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Biographical Dictionary of Rap: Jay-Z


Like a week ago, Christopher posted an excellent entry on Jay-Z that I totally forgot to mention. I usually tease you with a notable paragraph from the piece, but this one’s too good to do that to. Check it out:

“Thurston Moore, in Punk:Attitude opined during the standard late 70’s/80’s NYC comparison between the adjacent development of punk and hip-hop as art/social movements that while the punk kids eschewed all material signifiers of wealth for myriad ideological reasons, hip-hop embraced and celebrated money and fat gold rope chains and all that shit. For a number of historical and sociological reasons, this was an insightful, if obvious, comment on the capitalist spirit that came to represent mainstream rap and is fully embodied, like Leviathan to government, by the Unitarian God MC, Jay-Hova.

Jay-Z, first and foremost, is probably the most important musical artist to me personally. Not necessarily my favorite and certainly not the best, but someone I’ve grown up with since I was 8 or 9, when I used to listen to the radio all the time because music had yet to be demystified to me so everything was new and wonderful and interesting and every radio station was my favorite, even classical and jazz. During that time I started listening to New York’s own infamous Hot 97 radio station, which itself embodies a lot of the negatives and embarrassing fuckery of hip-hop this decade, where I first heard “Ain’t No Nigga”. Around ‘96 I would see tons of Pac and Biggie videos on MTV Jams, but Jay didn’t really get that much airplay outside of New York at the time. I remember dueting the hook with this chick named Sharde in the second grade or so who I had a crush on for most of elementary school while a classmate who was trying to mac her was getting all salty. Jay served as the non-pop soundtrack to me life as a little kid in Brooklyn, back when my block would have parties in the summer and my grandfather would get ripped on Friday nights with his old-ass Caribbean friends and listen to 80’s funk and recent shit like Domino and TLC.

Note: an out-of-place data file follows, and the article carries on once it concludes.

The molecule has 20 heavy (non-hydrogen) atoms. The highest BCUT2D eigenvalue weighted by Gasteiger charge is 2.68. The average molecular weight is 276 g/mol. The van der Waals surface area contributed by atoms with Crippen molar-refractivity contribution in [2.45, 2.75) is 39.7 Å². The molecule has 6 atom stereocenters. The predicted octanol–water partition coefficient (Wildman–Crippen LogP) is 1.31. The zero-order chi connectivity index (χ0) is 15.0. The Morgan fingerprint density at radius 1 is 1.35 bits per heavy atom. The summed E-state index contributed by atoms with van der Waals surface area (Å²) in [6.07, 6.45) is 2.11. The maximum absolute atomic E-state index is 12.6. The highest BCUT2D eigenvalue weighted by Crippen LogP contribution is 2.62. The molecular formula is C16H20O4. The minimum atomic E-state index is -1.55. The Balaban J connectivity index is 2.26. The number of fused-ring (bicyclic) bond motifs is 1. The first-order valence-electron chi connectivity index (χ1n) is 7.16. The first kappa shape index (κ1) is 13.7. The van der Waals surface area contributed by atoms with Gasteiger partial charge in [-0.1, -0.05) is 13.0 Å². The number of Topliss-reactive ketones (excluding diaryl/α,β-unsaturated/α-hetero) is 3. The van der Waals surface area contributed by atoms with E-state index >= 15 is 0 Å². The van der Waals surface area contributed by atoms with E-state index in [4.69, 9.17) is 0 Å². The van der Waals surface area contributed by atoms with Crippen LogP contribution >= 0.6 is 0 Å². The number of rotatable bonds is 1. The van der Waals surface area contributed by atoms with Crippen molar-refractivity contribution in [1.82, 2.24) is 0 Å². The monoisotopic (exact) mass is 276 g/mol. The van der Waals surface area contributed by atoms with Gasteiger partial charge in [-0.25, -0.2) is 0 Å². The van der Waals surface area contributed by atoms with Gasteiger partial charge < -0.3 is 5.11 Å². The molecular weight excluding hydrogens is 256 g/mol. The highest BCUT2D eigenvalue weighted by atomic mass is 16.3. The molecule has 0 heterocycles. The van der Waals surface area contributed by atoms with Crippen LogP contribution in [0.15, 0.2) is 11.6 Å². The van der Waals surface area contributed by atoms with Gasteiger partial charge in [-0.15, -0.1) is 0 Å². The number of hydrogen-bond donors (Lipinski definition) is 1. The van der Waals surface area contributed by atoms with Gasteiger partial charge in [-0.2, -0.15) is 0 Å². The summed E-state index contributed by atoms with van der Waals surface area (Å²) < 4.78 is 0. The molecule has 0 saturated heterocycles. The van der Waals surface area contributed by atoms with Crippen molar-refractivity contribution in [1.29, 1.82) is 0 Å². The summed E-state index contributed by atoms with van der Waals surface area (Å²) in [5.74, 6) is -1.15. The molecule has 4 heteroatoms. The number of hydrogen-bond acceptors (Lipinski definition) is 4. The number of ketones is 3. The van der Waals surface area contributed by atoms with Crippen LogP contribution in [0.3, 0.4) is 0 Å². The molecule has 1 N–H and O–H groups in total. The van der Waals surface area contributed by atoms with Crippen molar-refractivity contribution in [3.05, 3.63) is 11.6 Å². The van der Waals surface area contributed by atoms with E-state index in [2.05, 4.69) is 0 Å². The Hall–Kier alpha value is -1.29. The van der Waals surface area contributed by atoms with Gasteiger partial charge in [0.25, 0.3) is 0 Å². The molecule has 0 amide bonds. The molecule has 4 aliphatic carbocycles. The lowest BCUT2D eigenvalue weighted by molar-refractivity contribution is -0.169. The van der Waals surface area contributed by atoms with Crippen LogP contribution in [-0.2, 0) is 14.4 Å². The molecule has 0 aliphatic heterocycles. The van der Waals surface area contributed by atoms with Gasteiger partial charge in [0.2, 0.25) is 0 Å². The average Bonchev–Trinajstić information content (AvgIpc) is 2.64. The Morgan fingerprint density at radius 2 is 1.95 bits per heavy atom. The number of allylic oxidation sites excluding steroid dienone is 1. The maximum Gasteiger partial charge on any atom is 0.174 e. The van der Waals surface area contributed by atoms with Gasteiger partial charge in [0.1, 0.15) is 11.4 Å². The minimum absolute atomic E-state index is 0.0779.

My love of my borough and my neighborhood became a love of Jay-Z somewhere around age 10 when Biggie died. Before Jay, Biggie and Pac were my favorite rappers, but I was too young to really get emotional over their deaths. School continued, and Puffy and Mase were making singles so it wouldn’t phase me until late into high school, much like the death of Kurt Cobain. But in the process of the two biggest solo rappers getting gunned down, this guy who bled Brooklyn, specifically Bed-Stuy somehow started ascending into the position left in the wake of their passing. Then Jay’s videos started getting more airplay. I got to see “Who You Wit II” on MTV Jams when they were about to cancel it and it was relegated to a ghostly hostless video block full of posthumous Biggie videos and shit like “Breaker, Breaker” by GZA. Then during the apparent rebirth/rebranding of Def Jam and release of Hard Knock Life, dude was everywhere. When he played the 1999 VMA’s, he kept shit Brooklyn. It gave us the continued aplomb to, honestly, shit on all of the other boroughs who at the time didn’t really have much going for them on the East Coast.We were obnoxious and almost nationalistic in our pride, but who could blame us? Our boy was the king. Still not huge on a national level the way other rappers were, but well on his way and definitely, through successful singles and critical reverence, got bigger with each album. Plus it didn’t hurt that dude quickly became king of the club “bangers”.